Day #19

Heart Beat Drum Strokes…

Today was the second and final day of our hand drum workshop. After arriving this morning we participated in opening prayer and then began the process of stringing our drums. We attached the drum skin to the frame using pieces of moose hide leather. It was a long and arduous process, but in the end (with a lot of help from our teacher Roberta) I was able to fashion a pretty awesome looking drum. It was quite an experience to create something like that. Roberta spoke of the parallels between creating a drum and creating a life. My drum is supposed to represent my grandfathers, so when I call upon it, I will be calling upon their strength. My drum is currently hanging on the wall in our residence, drying. It will hang their drying until sometime tomorrow afternoon, and then after that it will not ever hang on the wall. Roberta was sure to communicate the importance of using the drum and caring for it like it was a living being. I will not be using my drum until after the warm up ceremony for Pow wow on Friday. At this ceremony we will be required to ‘birth’ and feast our drums. After finishing the stringing of our drums, we were instructed to leave a small piece of leather hanging unbound from the back. This cord will act as an umbilical cord does during a human birth. At the ceremony on Friday we will cut a piece of this cord. A member of the community will then take the pieces of cord, along with an offering of tobacco to the bush as a gift to our ancestors. After this, we are required to ‘feast’ our drums. This means that we will physically be wiping some of our food on our drums. Roberta told us not to worry about stains, because the spirits would eat the stains from our drums over night, and the drum heads would be clean once again by morning the next day. We are supposed to remember to feast our drums four times a year in correspondance with the seasons.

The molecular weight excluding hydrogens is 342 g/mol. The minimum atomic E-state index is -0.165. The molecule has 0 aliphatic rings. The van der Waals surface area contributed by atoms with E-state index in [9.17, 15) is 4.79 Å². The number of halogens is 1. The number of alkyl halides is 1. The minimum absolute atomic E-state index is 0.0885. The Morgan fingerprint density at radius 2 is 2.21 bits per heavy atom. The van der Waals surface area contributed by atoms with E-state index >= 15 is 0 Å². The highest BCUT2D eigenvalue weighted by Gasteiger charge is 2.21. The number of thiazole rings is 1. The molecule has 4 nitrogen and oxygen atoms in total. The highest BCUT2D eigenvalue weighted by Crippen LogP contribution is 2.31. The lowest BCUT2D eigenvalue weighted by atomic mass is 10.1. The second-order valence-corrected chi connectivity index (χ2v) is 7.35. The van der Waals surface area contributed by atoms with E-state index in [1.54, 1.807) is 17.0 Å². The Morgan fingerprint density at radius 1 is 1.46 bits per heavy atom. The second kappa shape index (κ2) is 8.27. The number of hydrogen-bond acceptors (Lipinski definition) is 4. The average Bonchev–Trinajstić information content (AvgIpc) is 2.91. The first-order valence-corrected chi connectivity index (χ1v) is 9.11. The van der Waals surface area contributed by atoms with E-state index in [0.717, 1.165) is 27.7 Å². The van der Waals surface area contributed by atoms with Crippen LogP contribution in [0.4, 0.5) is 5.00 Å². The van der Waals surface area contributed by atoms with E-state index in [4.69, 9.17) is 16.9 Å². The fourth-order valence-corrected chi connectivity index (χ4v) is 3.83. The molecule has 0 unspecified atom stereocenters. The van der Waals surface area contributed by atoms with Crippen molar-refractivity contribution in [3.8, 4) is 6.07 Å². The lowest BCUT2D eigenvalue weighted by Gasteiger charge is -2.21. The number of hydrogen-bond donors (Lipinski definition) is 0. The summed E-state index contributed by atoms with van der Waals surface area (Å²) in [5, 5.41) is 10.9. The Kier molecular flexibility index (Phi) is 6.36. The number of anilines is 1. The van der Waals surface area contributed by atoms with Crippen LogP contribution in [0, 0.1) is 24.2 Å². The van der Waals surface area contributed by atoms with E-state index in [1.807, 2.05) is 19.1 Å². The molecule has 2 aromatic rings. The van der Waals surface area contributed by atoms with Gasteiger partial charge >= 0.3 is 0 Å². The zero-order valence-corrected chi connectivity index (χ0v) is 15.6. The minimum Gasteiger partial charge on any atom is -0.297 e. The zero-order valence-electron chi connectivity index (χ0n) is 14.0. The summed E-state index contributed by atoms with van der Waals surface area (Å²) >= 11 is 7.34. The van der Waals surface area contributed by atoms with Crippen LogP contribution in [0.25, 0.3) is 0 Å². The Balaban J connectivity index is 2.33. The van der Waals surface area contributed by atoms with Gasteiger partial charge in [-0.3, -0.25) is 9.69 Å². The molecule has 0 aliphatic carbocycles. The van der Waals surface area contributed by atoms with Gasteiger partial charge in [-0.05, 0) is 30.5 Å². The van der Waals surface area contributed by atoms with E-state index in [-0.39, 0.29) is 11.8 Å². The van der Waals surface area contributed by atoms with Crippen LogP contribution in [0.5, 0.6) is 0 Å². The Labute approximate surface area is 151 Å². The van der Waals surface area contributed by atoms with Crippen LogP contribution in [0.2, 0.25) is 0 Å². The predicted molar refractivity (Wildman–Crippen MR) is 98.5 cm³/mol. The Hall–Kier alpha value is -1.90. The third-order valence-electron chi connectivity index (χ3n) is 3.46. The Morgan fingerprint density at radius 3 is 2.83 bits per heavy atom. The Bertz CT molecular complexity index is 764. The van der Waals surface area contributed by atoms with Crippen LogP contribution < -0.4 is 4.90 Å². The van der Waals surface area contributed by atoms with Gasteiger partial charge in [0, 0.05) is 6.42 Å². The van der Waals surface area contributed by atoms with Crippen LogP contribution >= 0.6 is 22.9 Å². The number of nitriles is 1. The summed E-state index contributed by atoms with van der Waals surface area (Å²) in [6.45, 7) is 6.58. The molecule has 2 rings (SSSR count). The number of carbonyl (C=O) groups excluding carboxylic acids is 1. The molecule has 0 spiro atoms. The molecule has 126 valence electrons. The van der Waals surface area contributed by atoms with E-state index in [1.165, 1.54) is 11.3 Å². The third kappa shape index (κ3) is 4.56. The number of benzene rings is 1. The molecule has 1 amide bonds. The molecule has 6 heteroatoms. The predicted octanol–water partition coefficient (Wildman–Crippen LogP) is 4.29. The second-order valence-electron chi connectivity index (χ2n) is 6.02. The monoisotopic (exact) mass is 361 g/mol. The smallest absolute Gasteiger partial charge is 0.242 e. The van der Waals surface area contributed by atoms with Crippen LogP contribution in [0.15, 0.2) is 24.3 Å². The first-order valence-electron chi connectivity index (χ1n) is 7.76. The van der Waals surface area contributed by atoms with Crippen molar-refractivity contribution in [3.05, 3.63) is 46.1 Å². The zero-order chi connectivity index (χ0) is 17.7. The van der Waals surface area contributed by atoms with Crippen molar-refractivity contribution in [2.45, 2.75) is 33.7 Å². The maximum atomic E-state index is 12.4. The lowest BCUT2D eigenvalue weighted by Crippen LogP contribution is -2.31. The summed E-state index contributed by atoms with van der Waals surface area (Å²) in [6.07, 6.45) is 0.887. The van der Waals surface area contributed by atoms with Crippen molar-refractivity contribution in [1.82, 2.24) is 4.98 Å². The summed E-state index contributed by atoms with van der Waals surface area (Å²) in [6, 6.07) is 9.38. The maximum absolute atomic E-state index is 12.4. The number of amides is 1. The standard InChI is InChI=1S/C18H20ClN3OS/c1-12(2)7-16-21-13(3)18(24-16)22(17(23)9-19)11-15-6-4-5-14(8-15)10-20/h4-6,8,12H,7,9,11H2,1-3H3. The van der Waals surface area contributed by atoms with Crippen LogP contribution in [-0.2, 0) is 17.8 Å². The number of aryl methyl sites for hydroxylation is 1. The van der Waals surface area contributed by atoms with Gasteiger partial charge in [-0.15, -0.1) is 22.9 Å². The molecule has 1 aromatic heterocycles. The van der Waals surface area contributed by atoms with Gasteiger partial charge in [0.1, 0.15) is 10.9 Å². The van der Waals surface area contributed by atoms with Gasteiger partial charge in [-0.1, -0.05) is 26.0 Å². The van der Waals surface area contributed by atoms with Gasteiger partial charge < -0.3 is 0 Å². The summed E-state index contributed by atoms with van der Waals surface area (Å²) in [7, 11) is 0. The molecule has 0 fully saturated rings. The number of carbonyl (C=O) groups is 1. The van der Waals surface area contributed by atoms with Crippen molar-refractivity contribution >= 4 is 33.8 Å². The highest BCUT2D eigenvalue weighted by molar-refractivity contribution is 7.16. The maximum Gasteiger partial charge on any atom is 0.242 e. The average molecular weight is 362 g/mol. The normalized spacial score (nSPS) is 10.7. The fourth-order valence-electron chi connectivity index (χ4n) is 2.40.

The whole process of making the drum became more and more meaningful as time passed. As of yesterday I saw this experience as a neat craft and maybe nothing more. However, as I sit here in the living room of our residence I now appreciate the full weight of what I have created. The drum, once it is birthed, will mean much more than any simple craft. It will be an extension of who I am, and a source of stability as I continue in life.

After completing our drums in the morning, we spent a portion of the afternoon participating in a sharing circle and learning about drum care. The sharing circle was very similar to the ‘talking circle’ that I spoke of in and earlier entry. Sweetgrass was burned and spread over our bodies in order to cleanse us and open the circle. Then an eagle feather was passed from person to person, allowing each and everyone of us time to think and time to speak. What was said in the circle will remain there, but the experience was once again powerful and finally opened me to the sound of the Fort Hope heartbeat.

It is that heartbeat and soul that I have been unable to discover so far in our visit. It was nice to see it exposed, and to hear it beat like the drum for all of us to hear.

That pretty much sums up the extent of today’s planned activities…We have a team meeting scheduled for later on tonight, and I’m hoping to get some planning done for the week ahead.

–Be kind to each other and don’t fall down…

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